CONSERVATION FRAMING SERVICES
Brooklyn Frame Works provides conservation framing services in our Park Slope shop to ensure that your artwork is kept safe from any elements that may cause it to degrade, such as acidity and light. All materials, either in direct contact with artwork or even within the sealed frame itself should be non-acidic or inert. The glazing, whether glass or acrylic, is also a very important consideration, as UV damage from light sources account for the most common damage to art.
The museum quality, conservation framing techniques and components we use to maintain the longevity and value of your artwork are listed below:
All the mat board we carry is acid-free. We have a large selection of 100% rag mats, acid-free mats and fabric-covered mats in both 4-ply (1/16") and 8-ply (1/8") thicknesses. Our fabric mats can be made with 100% silk, linen or a variety of dyed, synthetic materials
Glass and Acrylic (aka: Glazing)
Another critical component of conservation framing is the use of proper glazing. We offer a variety of glazing products to suit one's needs. The use of UV screening, or conservation glass, is the basis for the best protection for artwork. Conservation glass will block 99% of art damaging UV light. UV protection is available in acrylic as well as in traditional glass. We also offer both traditional non-glare glass and non-glare acrylic. For maximum clarity and conservation we highly recommend AR Glass (anti-reflective glass) also known as museum glass. This nearly invisible glass product also embodies the same 99%UV-blocking properties of conservation glass. We also replace broken glass in frames and can upgrade glass in frames -- from regular glass, to UV or museum glass.
Poster, Print & Photo Mounting
The flatness of paper can be an important factor in one's perception of art. Posters and prints are often mounted to a substrate (board) of usually foamcore or mat board. Dry mounting of posters or prints is a process by which the art is physically bonded to board material with either a heat-activated sheet or pressure-sensitive adhesive. The process is generally considered to be permanent and is not recommended for art that is considered valuable or irreplaceable. Linen-backing is a wet-mount process that is typically reserved for vintage posters. It provides a rigid substrate of buffered paper and canvas that renders it suitable for restoration. Wet-mounting is the best way to "relax" wrinkles and fold lines in paper. This process is considered reversible and therefore more suitable for art that might otherwise be devalued by dry mounting. Currently, it is an industry accepted standard for photographs to be dry mounted. For optimum results, photos can be cold-mounted with pressure-sensitive adhesive to acrylic, sintra (PVC), di-bond or even aluminum -- all materials allowing for maximum flatness without any textural interference. See more regarding flatness and framing.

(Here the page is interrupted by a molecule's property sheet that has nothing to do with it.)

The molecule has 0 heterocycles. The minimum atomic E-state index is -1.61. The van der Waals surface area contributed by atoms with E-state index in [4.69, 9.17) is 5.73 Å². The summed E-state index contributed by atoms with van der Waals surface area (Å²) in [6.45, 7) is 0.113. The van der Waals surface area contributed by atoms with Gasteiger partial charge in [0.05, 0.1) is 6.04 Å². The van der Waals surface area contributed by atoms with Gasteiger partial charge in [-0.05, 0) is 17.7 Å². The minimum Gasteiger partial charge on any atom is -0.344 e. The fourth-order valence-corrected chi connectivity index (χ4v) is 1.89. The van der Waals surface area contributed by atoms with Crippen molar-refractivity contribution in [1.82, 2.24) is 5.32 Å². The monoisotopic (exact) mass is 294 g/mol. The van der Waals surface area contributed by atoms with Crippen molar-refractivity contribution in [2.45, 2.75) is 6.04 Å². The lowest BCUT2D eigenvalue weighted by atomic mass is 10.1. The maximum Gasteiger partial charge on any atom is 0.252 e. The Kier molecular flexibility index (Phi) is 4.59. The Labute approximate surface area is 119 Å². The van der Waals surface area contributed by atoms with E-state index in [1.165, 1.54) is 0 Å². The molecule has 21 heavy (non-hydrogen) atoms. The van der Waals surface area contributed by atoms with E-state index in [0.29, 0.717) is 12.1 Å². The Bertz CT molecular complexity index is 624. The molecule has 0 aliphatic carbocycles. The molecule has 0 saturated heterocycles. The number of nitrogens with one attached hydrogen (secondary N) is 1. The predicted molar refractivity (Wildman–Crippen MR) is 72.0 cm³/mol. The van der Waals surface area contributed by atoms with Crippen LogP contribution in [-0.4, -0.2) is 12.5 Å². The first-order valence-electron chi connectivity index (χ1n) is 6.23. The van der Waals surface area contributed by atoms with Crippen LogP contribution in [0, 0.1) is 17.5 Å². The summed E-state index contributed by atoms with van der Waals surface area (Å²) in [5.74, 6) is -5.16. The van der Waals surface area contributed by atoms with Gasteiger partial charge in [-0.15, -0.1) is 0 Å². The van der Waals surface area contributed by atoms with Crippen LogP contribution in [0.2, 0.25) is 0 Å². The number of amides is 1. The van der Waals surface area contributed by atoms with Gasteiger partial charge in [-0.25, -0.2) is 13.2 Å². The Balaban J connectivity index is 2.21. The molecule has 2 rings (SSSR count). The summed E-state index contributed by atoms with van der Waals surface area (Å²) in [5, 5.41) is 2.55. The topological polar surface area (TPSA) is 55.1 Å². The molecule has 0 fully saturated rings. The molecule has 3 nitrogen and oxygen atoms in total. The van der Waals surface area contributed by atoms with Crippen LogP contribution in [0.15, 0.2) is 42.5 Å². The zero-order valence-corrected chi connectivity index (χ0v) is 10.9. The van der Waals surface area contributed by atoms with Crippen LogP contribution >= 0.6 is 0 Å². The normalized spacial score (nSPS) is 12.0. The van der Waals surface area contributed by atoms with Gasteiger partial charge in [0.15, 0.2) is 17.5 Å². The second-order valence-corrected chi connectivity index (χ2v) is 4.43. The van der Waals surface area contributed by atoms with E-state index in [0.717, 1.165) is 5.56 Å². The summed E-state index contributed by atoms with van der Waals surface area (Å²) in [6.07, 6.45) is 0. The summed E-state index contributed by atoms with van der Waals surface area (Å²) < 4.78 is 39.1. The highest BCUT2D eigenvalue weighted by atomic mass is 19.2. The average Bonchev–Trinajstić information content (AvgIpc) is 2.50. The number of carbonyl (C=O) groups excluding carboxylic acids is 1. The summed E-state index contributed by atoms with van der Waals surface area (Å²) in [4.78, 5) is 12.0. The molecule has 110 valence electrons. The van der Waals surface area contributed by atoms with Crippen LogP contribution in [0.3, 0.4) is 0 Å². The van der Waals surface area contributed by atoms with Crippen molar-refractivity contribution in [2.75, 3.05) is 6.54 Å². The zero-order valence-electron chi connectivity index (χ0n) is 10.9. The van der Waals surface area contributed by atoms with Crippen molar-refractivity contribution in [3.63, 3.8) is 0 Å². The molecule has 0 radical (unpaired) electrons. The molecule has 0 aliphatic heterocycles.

Hinging (securing art within frame)
Most artwork needs to be secured inside its frame by some means. We utilize conservation
framing materials such as 100% acid-free tape, to hinge (or adhere) artwork. While many
works of art may be hinged with acid-free, pressure sensitive tape, we also offer traditional museum quality hinging. Traditional museum hinging of artwork starts with genuine rice paper. Careful attention to art weight will determine the weight of the rice paper to be used. The rice paper is carefully wet-torn as to maximize fiber strength. 100% wheat starch paste is used to make a bond that is very strong, acid-free and totally reversible.
Art on Canvas: Stretching/ Re-stretching
Paintings on canvas require special care and consideration to insure against potential cracking when being stretched, tearing and also acid damage. We use only adjustable and keyable custom-made stretcher bar frames to stretch or re-stretch works of art on canvas. This insures that stress upon the painted surface is greatly reduced. A carefully tightened canvas secured to properly designed wooden stretcher bar stock is essential in minimizing the art's contact with the potentially acidic wood.
Textile Art/ Art on Fabric
Conservation framing techniques must also be utilized when mounting and framing textiles
and fabrics. We take great care to stitch and sew fabric securely to an acid-free substrate --
enabling the art to be well supported without comprise to the fibers. When applicable, the
mounted art is then spaced away from the glazing to allow air to circulate freely. When
framing needlepoint work that is too "warped" to be displayed properly we first "block" the
fabric (ie: squarely pinning and stretching the fabric to a rigid board). A week or so on a
blocking board will typically cause the art to conform to a square and therefore more presentable condition.
Brooklyn Frame Works
142 Fifth Avenue, Brooklyn, NY 11217 • 718 399-6613 • email@example.com